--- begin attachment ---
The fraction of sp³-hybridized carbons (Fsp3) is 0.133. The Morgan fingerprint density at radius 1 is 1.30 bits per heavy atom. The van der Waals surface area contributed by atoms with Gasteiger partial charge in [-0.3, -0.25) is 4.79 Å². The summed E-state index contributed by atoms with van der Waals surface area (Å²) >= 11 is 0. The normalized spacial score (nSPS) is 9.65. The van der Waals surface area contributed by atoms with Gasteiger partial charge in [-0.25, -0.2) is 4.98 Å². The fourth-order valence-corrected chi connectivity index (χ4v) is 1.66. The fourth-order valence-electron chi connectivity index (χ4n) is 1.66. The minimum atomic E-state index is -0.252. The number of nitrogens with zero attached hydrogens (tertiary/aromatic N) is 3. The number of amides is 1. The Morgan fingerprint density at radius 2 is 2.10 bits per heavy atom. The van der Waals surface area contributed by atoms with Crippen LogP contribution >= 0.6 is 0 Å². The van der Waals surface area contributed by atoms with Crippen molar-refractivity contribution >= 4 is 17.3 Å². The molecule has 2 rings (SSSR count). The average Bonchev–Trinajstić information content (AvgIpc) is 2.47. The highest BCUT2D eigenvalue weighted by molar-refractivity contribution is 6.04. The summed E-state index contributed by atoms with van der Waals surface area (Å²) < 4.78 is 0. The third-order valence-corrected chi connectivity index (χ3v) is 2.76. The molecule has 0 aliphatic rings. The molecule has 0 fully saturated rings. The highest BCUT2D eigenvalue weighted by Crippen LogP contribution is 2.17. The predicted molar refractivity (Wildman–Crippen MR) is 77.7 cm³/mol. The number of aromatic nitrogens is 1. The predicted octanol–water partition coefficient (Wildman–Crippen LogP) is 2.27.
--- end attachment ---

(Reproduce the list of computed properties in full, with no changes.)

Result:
The fraction of sp³-hybridized carbons (Fsp3) is 0.133. The Morgan fingerprint density at radius 1 is 1.30 bits per heavy atom. The van der Waals surface area contributed by atoms with Gasteiger partial charge in [-0.3, -0.25) is 4.79 Å². The summed E-state index contributed by atoms with van der Waals surface area (Å²) >= 11 is 0. The normalized spacial score (nSPS) is 9.65. The van der Waals surface area contributed by atoms with Gasteiger partial charge in [-0.25, -0.2) is 4.98 Å². The fourth-order valence-corrected chi connectivity index (χ4v) is 1.66. The fourth-order valence-electron chi connectivity index (χ4n) is 1.66. The minimum atomic E-state index is -0.252. The number of nitrogens with zero attached hydrogens (tertiary/aromatic N) is 3. The number of amides is 1. The Morgan fingerprint density at radius 2 is 2.10 bits per heavy atom. The van der Waals surface area contributed by atoms with Crippen LogP contribution >= 0.6 is 0 Å². The van der Waals surface area contributed by atoms with Crippen molar-refractivity contribution >= 4 is 17.3 Å². The molecule has 2 rings (SSSR count). The average Bonchev–Trinajstić information content (AvgIpc) is 2.47. The highest BCUT2D eigenvalue weighted by molar-refractivity contribution is 6.04. The summed E-state index contributed by atoms with van der Waals surface area (Å²) < 4.78 is 0. The third-order valence-corrected chi connectivity index (χ3v) is 2.76. The molecule has 0 aliphatic rings. The molecule has 0 fully saturated rings. The highest BCUT2D eigenvalue weighted by Crippen LogP contribution is 2.17. The predicted molar refractivity (Wildman–Crippen MR) is 77.7 cm³/mol. The number of aromatic nitrogens is 1. The predicted octanol–water partition coefficient (Wildman–Crippen LogP) is 2.27.